Adolescents’ Perceptual and Physiological Responses to High-Intensity Interval Exercise
Abdul Malik, A
Date: 14 January 2019
University of Exeter
Doctor of Philosophy in Sport and Health Sciences
High-intensity interval exercise (HIIE) has been shown to promote multiple health benefits and well-being in youth. However, HIIE is proposed to elicit negative affect responses (unpleasant feelings) as predicted by the dual mode theory (DMT), and may negatively impact on future exercise adherence. Previous studies have explored how ...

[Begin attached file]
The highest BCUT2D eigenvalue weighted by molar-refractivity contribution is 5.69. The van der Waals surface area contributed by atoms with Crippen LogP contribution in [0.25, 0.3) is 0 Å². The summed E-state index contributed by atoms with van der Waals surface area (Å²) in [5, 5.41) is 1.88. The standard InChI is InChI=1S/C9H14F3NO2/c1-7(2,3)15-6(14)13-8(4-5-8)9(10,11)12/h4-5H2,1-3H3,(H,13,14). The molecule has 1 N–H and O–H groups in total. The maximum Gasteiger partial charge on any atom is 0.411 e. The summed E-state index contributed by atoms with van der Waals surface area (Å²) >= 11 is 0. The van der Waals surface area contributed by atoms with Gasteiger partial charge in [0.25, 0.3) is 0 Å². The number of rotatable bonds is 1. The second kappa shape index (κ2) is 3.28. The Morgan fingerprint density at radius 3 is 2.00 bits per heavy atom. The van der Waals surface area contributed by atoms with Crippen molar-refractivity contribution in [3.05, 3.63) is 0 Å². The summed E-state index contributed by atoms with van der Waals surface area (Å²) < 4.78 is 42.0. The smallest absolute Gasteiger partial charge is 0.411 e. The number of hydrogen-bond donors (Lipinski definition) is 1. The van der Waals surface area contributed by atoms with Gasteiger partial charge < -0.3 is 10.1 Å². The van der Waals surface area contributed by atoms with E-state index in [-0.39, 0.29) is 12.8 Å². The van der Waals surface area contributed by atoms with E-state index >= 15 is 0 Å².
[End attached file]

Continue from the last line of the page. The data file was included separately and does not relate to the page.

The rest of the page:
High-intensity interval exercise (HIIE) has been shown to promote multiple health benefits and well-being in youth. However, HIIE is proposed to elicit negative affect responses (unpleasant feelings) as predicted by the dual mode theory (DMT), and may negatively impact on future exercise adherence. Previous studies have explored how perceptual, physiological and cognitive factors are associated to negative affect responses during continuous high-intensity exercise, but affect experience (pleasure/displeasure) during HIIE is poorly understood in adolescents. The purpose of this thesis is to evaluate acute affect responses to HIIE in adolescents, and to examine the influence of physiological (i.e. heart rate (HR) and prefrontal cortex (PFC)), perceptual (i.e. enjoyment and rating of perceived exertion (RPE)), and cognitive (i.e. self-efficacy and personality traits) factors. Chapter 4 demonstrates that HIIE (work intervals performed at 90% of peak power (PPO)) is perceived to be more enjoyable due to elevated feelings of reward, excitement and success than continuous moderate-intensity exercise, which was perceived to be more boring in adolescents. Chapter 5 examined the acute affect, enjoyment and RPE responses to HIIE (work intervals performed at 90% of maximal aerobic speed) compared with moderate-intensity interval exercise (MIIE). Chapter 5 reports that HIIE elicits less pleasurable feelings at the later stages of work intervals but greater post-enjoyment than MIIE, extending and reinforcing the findings in Chapter 4. The findings from Chapter 5 are furthered in Chapters 6 and 7, which identified that the affect responses during HIIE are dependent on the intensity and delivery (decreasing vs increasing) of the HIIE protocol. Chapter 6 revealed that HIIE performed at 100% PPO elicited a greater decline and lower affect responses across all work intervals than HIIE performed at 85% and 70% PPO. However, all HIIE conditions generated similar enjoyment responses during and after exercise. Chapter 7 showed that affect and enjoyment responses improve (more pleasurable and enjoyable) near the end of HIIE with decreasing work intensity compared to HIIE with increasing work intensity. Moreover, the increases in positive affect experienced during HIIE were positively related to an increase in PFC oxygenation. Chapters 5-7 also demonstrate that RPE and HR responses were inversely related to changes in the affect responses in all HIIE conditions. Finally, Chapter 8 identified that both individual self-efficacy and personality traits may decrease or increase the likelihood that a person will experience positive affective and enjoyment responses to HIIE at the later stages of work intervals in adolescents. Collectively, the studies presented in this thesis demonstrate that affect responses during HIIE are dependent on the work intensity, work delivery, and changes in enjoyment, RPE, PFC oxygenation and cognitive factors. Given that some permutations of HIIE protocols do not elicit prominent and entirely negative affective responses, HIIE protocols could serve as a strategy to encourage exercise adoption and promote health benefits in adolescents.
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